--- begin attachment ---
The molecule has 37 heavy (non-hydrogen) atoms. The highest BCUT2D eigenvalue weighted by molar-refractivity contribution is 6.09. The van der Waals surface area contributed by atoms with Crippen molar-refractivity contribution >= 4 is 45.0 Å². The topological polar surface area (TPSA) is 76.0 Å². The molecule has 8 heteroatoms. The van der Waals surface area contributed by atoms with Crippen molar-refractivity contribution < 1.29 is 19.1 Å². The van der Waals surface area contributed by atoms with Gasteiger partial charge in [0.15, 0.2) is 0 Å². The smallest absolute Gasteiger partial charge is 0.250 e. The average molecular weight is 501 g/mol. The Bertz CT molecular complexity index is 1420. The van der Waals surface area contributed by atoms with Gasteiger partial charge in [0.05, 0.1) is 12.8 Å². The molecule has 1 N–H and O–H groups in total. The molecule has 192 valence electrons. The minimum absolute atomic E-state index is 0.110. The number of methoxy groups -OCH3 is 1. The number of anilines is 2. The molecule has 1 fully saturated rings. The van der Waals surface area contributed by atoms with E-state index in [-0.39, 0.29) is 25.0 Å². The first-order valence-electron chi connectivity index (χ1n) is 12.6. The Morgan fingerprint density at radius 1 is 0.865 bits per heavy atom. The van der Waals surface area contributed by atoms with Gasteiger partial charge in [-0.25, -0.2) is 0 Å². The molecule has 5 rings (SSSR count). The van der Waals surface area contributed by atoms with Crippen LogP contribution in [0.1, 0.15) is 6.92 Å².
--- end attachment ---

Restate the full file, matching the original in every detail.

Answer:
The molecule has 37 heavy (non-hydrogen) atoms. The highest BCUT2D eigenvalue weighted by molar-refractivity contribution is 6.09. The van der Waals surface area contributed by atoms with Crippen molar-refractivity contribution >= 4 is 45.0 Å². The topological polar surface area (TPSA) is 76.0 Å². The molecule has 8 heteroatoms. The van der Waals surface area contributed by atoms with Crippen molar-refractivity contribution < 1.29 is 19.1 Å². The van der Waals surface area contributed by atoms with Gasteiger partial charge in [0.15, 0.2) is 0 Å². The smallest absolute Gasteiger partial charge is 0.250 e. The average molecular weight is 501 g/mol. The Bertz CT molecular complexity index is 1420. The van der Waals surface area contributed by atoms with Gasteiger partial charge in [0.05, 0.1) is 12.8 Å². The molecule has 1 N–H and O–H groups in total. The molecule has 192 valence electrons. The minimum absolute atomic E-state index is 0.110. The number of methoxy groups -OCH3 is 1. The number of anilines is 2. The molecule has 1 fully saturated rings. The van der Waals surface area contributed by atoms with E-state index in [-0.39, 0.29) is 25.0 Å². The first-order valence-electron chi connectivity index (χ1n) is 12.6. The Morgan fingerprint density at radius 1 is 0.865 bits per heavy atom. The van der Waals surface area contributed by atoms with Gasteiger partial charge in [-0.25, -0.2) is 0 Å². The molecule has 5 rings (SSSR count). The van der Waals surface area contributed by atoms with Crippen LogP contribution in [0.1, 0.15) is 6.92 Å².